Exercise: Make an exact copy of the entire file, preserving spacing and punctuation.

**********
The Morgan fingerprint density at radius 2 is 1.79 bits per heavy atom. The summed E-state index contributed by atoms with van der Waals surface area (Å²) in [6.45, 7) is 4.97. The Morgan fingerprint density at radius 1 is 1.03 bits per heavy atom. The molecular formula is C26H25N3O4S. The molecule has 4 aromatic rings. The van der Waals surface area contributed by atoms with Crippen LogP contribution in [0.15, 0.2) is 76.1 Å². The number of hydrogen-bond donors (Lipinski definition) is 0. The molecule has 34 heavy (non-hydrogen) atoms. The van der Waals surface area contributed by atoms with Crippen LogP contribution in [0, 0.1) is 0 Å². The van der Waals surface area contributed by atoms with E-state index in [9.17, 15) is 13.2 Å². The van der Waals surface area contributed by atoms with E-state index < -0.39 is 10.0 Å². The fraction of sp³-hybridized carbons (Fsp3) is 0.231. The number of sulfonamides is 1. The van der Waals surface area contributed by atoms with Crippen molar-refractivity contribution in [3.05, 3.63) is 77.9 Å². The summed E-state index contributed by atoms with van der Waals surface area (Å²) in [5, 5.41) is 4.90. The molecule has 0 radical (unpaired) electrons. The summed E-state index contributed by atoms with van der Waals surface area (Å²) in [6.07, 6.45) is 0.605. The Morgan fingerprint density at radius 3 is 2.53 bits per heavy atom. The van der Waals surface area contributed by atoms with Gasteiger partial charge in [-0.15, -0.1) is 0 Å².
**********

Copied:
The Morgan fingerprint density at radius 2 is 1.79 bits per heavy atom. The summed E-state index contributed by atoms with van der Waals surface area (Å²) in [6.45, 7) is 4.97. The Morgan fingerprint density at radius 1 is 1.03 bits per heavy atom. The molecular formula is C26H25N3O4S. The molecule has 4 aromatic rings. The van der Waals surface area contributed by atoms with Crippen LogP contribution in [0.15, 0.2) is 76.1 Å². The number of hydrogen-bond donors (Lipinski definition) is 0. The molecule has 34 heavy (non-hydrogen) atoms. The van der Waals surface area contributed by atoms with Crippen LogP contribution in [0, 0.1) is 0 Å². The van der Waals surface area contributed by atoms with E-state index in [9.17, 15) is 13.2 Å². The van der Waals surface area contributed by atoms with E-state index < -0.39 is 10.0 Å². The fraction of sp³-hybridized carbons (Fsp3) is 0.231. The number of sulfonamides is 1. The van der Waals surface area contributed by atoms with Crippen molar-refractivity contribution in [3.05, 3.63) is 77.9 Å². The summed E-state index contributed by atoms with van der Waals surface area (Å²) in [5, 5.41) is 4.90. The molecule has 0 radical (unpaired) electrons. The summed E-state index contributed by atoms with van der Waals surface area (Å²) in [6.07, 6.45) is 0.605. The Morgan fingerprint density at radius 3 is 2.53 bits per heavy atom. The van der Waals surface area contributed by atoms with Gasteiger partial charge in [-0.15, -0.1) is 0 Å².